The following transcript is based on the archived ATC recording at LiveATC.net: KJFK 1-18-2015 0300-0330Z. The airline codes are: BWA (Caribbean Airlines); JBU (JetBlue); AZA (Alitalia); UAE (Emirates); AAL (American); VRD (‘Redwoods’, aka Virgin America); AMX (Aeromexico); UAL (United). Flights below are color- coded: red (arrival) and green (departure).

The arrival sequence was: AMX404 — VRD56 — BWA526 — AAL32 — JBU302. ATC applied positive control on both VRD56 and AAL32, issuing: “…right Juliet, hold short of two-two-right, remain this frequency….” Importantly, this clearance was NOT issued to BWA526. Also, a full five minutes passed between the time ATC issued the ‘hold short 22R’ to VRD56 and then AAL32; thus, the arrival spacing was averaging one per 2.5 minutes, which is a relatively calm arrival rate.

The departure sequence was: JBU1337 — AZA611 — UAE206 — JBU1295. For each departure, ATC had the aircraft ‘line up and wait’ on the runway, then issued a takeoff clearance after the previous arrival had finished taxiing across the runway downfield. Again, at the time the controller cleared JBU1295 for takeoff, he had done nothing to ensure BWA526 would hold short of the same runway.

Additionally, there is no evidence that the controller needed to be in any hurry. AMX404 was crossed prior to takeoff clearance for UAE206 (at time 27:35). Then, it was a full two minutes later, when VRD56 was crossed prior to takeoff clearance for JBU1295 (at time 29:41). And notice on the transcript that, immediately after clearing JBU1295 for takeoff, the controller does NOT focus on BWA526; instead, he diverts his attention to a nonessential flight, a VFR Cessna overflight whom he tells to maintain at or below just 500-feet altitude under departing jets (an approval that in itself is arguably unsafe).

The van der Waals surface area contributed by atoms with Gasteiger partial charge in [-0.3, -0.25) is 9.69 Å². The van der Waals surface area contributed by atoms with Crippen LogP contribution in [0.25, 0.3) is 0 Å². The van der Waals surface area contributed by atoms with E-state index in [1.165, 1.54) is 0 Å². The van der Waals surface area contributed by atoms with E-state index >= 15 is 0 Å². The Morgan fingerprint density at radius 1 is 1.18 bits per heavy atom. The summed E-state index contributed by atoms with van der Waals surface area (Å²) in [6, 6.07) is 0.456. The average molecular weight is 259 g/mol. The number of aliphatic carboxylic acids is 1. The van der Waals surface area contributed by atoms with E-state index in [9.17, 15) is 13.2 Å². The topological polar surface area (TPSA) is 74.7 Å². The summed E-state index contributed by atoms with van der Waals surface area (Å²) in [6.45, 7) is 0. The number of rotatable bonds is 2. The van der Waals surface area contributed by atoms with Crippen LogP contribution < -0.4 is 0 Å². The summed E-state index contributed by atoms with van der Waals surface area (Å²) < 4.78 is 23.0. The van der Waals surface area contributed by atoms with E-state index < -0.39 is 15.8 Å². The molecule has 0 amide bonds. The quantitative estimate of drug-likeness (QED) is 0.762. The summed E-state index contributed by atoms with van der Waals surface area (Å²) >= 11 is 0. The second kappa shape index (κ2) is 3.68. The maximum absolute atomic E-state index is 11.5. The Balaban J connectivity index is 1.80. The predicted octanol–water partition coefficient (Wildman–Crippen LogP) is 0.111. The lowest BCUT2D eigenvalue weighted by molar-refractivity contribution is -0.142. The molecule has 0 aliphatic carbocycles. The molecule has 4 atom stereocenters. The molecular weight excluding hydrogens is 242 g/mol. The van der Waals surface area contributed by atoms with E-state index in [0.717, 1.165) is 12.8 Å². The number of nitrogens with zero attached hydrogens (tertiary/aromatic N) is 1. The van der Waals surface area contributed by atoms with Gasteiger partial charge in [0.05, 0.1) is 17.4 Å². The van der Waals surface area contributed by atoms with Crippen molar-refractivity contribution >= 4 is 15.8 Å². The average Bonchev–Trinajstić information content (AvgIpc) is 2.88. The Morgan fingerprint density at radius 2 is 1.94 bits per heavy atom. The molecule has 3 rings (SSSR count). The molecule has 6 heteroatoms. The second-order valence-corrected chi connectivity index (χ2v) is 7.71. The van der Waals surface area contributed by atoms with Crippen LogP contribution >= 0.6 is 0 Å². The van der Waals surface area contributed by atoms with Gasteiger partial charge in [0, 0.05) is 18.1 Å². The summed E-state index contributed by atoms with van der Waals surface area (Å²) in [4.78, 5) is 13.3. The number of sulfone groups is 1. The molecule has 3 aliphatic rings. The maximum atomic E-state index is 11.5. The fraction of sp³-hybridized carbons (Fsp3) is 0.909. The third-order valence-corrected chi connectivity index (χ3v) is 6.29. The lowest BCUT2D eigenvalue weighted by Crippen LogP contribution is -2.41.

So, what happened?

This appears to be a classic same-runway controller error, where the controller simply ‘temporarily forgot’ about one of his aircraft. Happens all the time. This is why controllers are trained to scan all the time, and this is also why it is valuable to have more than one controller watching the runway areas. Had this controller been in training, his instructor would have written him up for a ‘POSNI’ (Positive Separation not Insured). Then, again, the instructor’s job is to make sure situations like this never happen, so it might also have been swept under the rug….

Of course, the BWA56 flight crew was a major part of this error, too. Most pilots would have stopped short of the runway and radioed ATC advising they were holding short, and asking for further instructions. But, it is up to the controller to ‘control’ the traffic, by issuing crisp and timely clearances that keep the aircraft flowing and out of trouble. This controller, on this particular Saturday night, was surprisingly sloppy with his phraseology, and it came back to bite him.

It is worth saying again: this sort of incident happens all the time, where a controller temporarily spaces on one aircraft. This latest incident is just the ‘big league’ version of a very similar scenario, the 7/25/2010 Controller Error at KCMA. That, too, was swept under the rug. In fact, the Camarillo controller error was concealed by the tower supervisor, then the tower manager, then the hub management, then the regional QA people, and eventually even by Clay Foushee and Tony Ferrante at FAA Headquarters.

ANALYSIS: 2015-01-16.. Forced Landing of an Air Tour Flight Near Halawa Falls, Molokai

A Cessna Skyhawk flying an apparent air tour lost engine power and crashed in rough forested terrain, while touring near Halawa Falls in the northeast part of Molokai. The tour passengers were a Japanese couple and their daughter. News reports indicate that the pilot and two passengers had minor injuries, but the mother was hospitalized with serious injuries.

20070819scp.. C172 forced landing field on Lanai, pilot pic (M.Richards)

The pilot, happy for his good luck. (click on image to view article/source)